Reprinted with permission from Alternet
President Donald Trump is restarting his campaign rallies, which have been canceled since March because of the pandemic. On June 19, he'll hold an event at the BOK Center, an indoor sports arena in Tulsa, Oklahoma, despite the ongoing risk of COVID-19.
But even though Trump himself is downplaying the dangers of the virus, it seems the lawyers on his campaign are hyper-aware of the legal risks. In a note on the page to buy tickets for the event, the Trump campaign warns attendees:
By clicking register below, you are acknowledging that an inherent risk of exposure to COVID-19 exists in any public place where people are present. By attending the Rally, you and any guests voluntarily assume all risks related to exposure to COVID-19 and agree not to hold Donald J. Trump for President, Inc.; BOK Center; ASM Global; or any of their affiliates, directors, officers, employees, agents, contractors, or volunteers liable for any illness or injury.
It's ironic that this bit of legal hedging may be better public health advice than anything Trump himself has actually said publicly.
In many ways, Trump's rallies seem like the worst-case scenario for spreading the coronavirus. They're often indoors with people crowded in close together, yelling and cheering for the president. It's doubtful they'll be many opportunities for social distancing, and given Trump's own public aversion to wearing a mask, his fans will likely have their faces uncovered. It's fertile ground for the virus to spread.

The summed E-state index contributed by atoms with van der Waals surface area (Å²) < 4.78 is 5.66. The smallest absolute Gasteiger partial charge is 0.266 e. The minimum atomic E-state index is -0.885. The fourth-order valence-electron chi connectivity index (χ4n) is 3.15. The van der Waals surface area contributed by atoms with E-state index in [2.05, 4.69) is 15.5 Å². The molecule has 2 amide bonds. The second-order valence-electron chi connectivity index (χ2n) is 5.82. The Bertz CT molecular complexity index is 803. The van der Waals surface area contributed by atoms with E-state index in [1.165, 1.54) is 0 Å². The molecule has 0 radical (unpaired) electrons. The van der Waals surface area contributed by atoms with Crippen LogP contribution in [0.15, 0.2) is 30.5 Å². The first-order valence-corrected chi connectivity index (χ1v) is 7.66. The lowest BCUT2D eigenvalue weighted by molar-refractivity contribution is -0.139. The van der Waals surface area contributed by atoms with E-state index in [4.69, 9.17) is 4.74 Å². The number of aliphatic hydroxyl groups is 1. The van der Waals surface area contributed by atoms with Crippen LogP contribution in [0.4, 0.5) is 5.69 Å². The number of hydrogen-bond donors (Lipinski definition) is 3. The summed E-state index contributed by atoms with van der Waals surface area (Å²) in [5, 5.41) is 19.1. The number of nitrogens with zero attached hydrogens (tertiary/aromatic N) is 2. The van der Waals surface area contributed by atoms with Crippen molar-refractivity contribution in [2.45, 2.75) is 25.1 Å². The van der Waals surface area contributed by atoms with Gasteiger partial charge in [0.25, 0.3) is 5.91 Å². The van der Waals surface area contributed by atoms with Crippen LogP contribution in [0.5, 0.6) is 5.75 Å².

But it seems the existence of the recent Black Lives Matter protests — and the minimal objections to these events from the people most concerned about the virus — could provide cover for the president's recklessness. Nevertheless, there are two ways in which protests tend to be safer — though certainly not safe — compared to the typical Trump rally. A vast majority of attendees seem to be wearing masks, based on footage of the protests. And they mostly take place outdoors, where experts believe it's less likely for the virus to spread.
Clearly, though, Trump is uninterested in the ongoing pandemic, and he has urged the country to open up even despite the advice from public health experts. His rush to return to rallies is based on his own impatience, not the best scientific evidence. He wants to pretend the virus is gone.
That is, up until the moment that there's any risk to him. Then he'll require that you agree to waive your rights to sue him if he knowingly puts you in danger.
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